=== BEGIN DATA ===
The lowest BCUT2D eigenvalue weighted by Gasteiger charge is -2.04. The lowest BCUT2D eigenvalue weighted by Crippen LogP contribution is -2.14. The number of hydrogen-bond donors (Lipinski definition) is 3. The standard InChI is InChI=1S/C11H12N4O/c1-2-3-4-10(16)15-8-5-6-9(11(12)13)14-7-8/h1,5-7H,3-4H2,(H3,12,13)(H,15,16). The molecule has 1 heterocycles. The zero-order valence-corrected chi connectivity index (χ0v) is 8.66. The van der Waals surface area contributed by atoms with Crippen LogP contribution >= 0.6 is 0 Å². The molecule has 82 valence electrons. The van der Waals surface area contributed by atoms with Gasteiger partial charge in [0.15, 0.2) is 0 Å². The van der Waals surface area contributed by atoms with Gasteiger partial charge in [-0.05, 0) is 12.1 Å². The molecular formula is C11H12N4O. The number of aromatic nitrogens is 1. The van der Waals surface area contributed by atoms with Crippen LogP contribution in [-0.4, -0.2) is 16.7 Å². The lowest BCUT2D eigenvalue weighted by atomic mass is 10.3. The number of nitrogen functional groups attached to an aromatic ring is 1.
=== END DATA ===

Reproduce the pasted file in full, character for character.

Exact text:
The lowest BCUT2D eigenvalue weighted by Gasteiger charge is -2.04. The lowest BCUT2D eigenvalue weighted by Crippen LogP contribution is -2.14. The number of hydrogen-bond donors (Lipinski definition) is 3. The standard InChI is InChI=1S/C11H12N4O/c1-2-3-4-10(16)15-8-5-6-9(11(12)13)14-7-8/h1,5-7H,3-4H2,(H3,12,13)(H,15,16). The molecule has 1 heterocycles. The zero-order valence-corrected chi connectivity index (χ0v) is 8.66. The van der Waals surface area contributed by atoms with Crippen LogP contribution >= 0.6 is 0 Å². The molecule has 82 valence electrons. The van der Waals surface area contributed by atoms with Gasteiger partial charge in [0.15, 0.2) is 0 Å². The van der Waals surface area contributed by atoms with Gasteiger partial charge in [-0.05, 0) is 12.1 Å². The molecular formula is C11H12N4O. The number of aromatic nitrogens is 1. The van der Waals surface area contributed by atoms with Crippen LogP contribution in [-0.4, -0.2) is 16.7 Å². The lowest BCUT2D eigenvalue weighted by atomic mass is 10.3. The number of nitrogen functional groups attached to an aromatic ring is 1.